Monsoon threatens tourism in Kerala

Heavy Rain in Kerala

Heavy rainfall and increase in monsoon associated diseases have adversely affected the tourist inflow into the Kerala state. Tourism commerce sources said that the number of foreign and local visitors reaching in the state has dropped and this may be the worst time of the year for the monsoon tourism. This is occurrence regardless of several hotels proposing good discounts to woo tourists.

Summer monsoon rainfall is likely to gain foothold in Kerala in the next few days. Heavy rainfall in excess of 70 mm is anticipated at isolated places on the seashore. Thereafter, it will increase and cover the whole state. Moist westerly winds will be racing up to 45-55 km/ph in Kerala

Kerala, whose finances and ecology is very much connected to the monsoon rainfall, endured a 25 per cent shortfall in rainfall throughout the southwest monsoon and 35 per cent throughout the northeast monsoon last year. A drastic decrease in rainfall pushed the state that relies very strongly on electricity developed from hydro projects into the inferior power crisis of the later times.

Last year, the monsoon struck Kerala four days after the June 1 date. But general rainfall during the season was just 8 percent below normal, double-checking a bumper harvest of rice, enough cotton to support trade goods, and sugar output exceeding demand. The timely onset of the southwest monsoon bringing fairly good rainfall has come as a great relief to Kerala after it passed through an unusually soaring summer that initiated a bleak drought position and power crunch.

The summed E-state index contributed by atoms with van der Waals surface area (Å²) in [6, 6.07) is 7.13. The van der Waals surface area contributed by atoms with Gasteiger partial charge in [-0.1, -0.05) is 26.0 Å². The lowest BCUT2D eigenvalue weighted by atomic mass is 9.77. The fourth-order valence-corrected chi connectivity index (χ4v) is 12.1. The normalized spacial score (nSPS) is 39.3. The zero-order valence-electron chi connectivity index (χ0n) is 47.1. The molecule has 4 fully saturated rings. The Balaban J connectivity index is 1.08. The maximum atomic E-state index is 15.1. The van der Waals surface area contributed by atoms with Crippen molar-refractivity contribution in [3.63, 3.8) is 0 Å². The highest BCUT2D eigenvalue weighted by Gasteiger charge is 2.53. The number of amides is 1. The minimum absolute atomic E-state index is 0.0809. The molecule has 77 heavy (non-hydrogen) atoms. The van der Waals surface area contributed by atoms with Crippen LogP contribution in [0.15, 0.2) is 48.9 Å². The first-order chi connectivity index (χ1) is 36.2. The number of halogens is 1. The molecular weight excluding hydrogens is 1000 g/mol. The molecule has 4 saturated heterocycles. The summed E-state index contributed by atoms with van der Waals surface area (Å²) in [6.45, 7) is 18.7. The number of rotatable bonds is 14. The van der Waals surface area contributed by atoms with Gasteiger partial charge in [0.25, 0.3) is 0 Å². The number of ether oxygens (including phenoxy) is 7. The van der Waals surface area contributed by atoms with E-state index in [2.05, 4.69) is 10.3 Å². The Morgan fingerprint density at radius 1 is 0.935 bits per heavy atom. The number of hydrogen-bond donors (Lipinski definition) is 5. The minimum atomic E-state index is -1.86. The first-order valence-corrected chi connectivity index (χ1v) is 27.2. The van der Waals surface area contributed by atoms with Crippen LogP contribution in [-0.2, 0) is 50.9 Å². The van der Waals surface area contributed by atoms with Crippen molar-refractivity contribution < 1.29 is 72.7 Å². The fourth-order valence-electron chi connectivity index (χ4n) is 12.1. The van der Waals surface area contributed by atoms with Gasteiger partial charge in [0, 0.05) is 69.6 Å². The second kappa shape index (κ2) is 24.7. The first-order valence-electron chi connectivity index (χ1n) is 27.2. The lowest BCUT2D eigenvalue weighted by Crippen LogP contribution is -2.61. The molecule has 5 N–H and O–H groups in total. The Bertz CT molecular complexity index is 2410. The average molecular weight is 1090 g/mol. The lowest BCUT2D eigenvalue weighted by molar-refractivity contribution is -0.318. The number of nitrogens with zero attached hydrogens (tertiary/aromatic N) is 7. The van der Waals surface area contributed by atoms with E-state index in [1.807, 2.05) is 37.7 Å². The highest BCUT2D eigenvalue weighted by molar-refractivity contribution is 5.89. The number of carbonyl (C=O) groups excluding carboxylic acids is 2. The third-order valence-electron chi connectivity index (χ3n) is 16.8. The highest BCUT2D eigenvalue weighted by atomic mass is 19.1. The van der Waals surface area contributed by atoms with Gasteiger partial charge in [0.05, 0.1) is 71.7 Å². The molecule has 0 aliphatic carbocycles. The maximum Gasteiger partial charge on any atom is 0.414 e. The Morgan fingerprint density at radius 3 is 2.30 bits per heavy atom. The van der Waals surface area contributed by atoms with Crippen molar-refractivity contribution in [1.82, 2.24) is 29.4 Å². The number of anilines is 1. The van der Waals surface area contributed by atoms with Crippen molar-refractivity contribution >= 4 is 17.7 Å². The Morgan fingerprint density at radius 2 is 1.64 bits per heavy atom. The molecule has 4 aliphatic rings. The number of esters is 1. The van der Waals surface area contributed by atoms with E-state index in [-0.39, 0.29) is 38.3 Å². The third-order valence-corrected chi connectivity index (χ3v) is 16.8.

"The worst flood in a decade gripped the entire Kuttanad region in the district on Thursday. The Pampa, Achankovil and Manimala rivers are in spate and the water is flowing into region. The Alappuzha-Changanasserry (AC) road and its byroads were all flooded. Country boats are the only feasible mode of transport. The authorities were finding it difficult to transport essential items to the interior areas where relief camps were set up.

Ponnappan of ninth ward of Kainakary grama panchayat said the people living in relief camps would not be able to get the essential commodities as the roads to these areas were cut off.

“Some of the people in remote areas couldn’t reach the relief camps situated at a distance as they did not get hold of a country boat,” he said. The bus stop at Mahatma Junction in Kainakary has been submerged. The nearby houses are all flooded up to the front yard". (Source: The Hindu)

As many as 15 colonies, including the Kazhuppil colony, Ambedkar colony, Mundappally colony, and Alamthuruthy colony, in Upper Kuttanad got isolated.

 

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Local life is affected as many villages are flooded. As many as 15 colonies are isolated. Relief camps deprived from supply of essentials.
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